However, because the bakery would not open for another 2 days, the next day being a Sunday followed by a Feast Day... and I didn't want to stay in Purgatory for that long, I decided to call it quits and head back to the mainland.
What did I learn, then, from such an abortive trip? I think back to what the bus driver was saying, recall that he changed the bus route so that he could show me 'the best bakery on Ischia'. What I saw was a brand new building, done up with massive, yellow wheat sheaves in lit-up plastic. It looked like a fast-food drive-in, and it made me feel uneasy, this glowing monster could swallow anything.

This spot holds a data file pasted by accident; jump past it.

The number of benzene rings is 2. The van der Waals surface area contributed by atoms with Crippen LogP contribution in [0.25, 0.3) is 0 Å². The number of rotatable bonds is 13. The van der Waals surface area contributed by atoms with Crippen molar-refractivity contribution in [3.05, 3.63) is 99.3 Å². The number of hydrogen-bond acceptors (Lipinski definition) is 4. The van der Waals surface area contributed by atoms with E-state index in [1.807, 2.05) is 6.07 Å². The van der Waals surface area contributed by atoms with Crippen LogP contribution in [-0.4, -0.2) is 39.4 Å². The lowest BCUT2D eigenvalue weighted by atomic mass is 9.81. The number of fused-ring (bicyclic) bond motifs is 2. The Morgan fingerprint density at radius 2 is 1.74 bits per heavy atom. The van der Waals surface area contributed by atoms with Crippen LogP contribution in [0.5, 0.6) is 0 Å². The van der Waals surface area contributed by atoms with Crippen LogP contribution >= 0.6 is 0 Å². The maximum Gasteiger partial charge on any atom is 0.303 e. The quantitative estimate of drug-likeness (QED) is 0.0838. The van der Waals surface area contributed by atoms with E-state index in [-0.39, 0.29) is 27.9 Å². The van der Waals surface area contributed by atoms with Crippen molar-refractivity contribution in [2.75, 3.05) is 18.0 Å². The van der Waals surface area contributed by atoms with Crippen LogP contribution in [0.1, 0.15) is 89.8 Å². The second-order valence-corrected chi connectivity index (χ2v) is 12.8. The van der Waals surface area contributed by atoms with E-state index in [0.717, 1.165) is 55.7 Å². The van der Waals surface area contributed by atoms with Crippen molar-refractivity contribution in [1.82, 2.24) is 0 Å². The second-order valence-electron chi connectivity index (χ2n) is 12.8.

I thought about Michael Pollan's introductory chapter in his book In Defense of Food: He supposes that we will be asking something like "Why should I listen to an American [Pollan] telling me [a European] how to eat, surely America's food culture is worse?". He answers that we should listen to warnings from America because they've already been through the worst. For us Europeans the worst is still to come, if we let it. He argues that Europe is not superior to America in eating more healthily, it is simply behind. We have yet to experience the realisation that novelty and ease should not exclusively guide us in our choice of foods. Pollan is keen to help us avoid that point of desperation that America reached, where skill and a sense of connection to, and responsibility for, oneself and one's neighbours become so lost that it would take a revolution to recover it. Around America, in pockets, a renaissance in traditional, 'Slow' food production is taking place. People are trying to get back to the holistic life that accompanied naturally-evolved ways of making food. Despite the long-term benefits of the holistic approach, it takes a level of commitment that condemns it to remaining (sic) simply a fad for most of us if there are other, more easily visible temptations in the way. I felt the truth of this very keenly on Ischia, where the bus driver's sentimental attachment to the good bread of his childhood was overruled by the draw of clean-cut, brightly-lit modernity.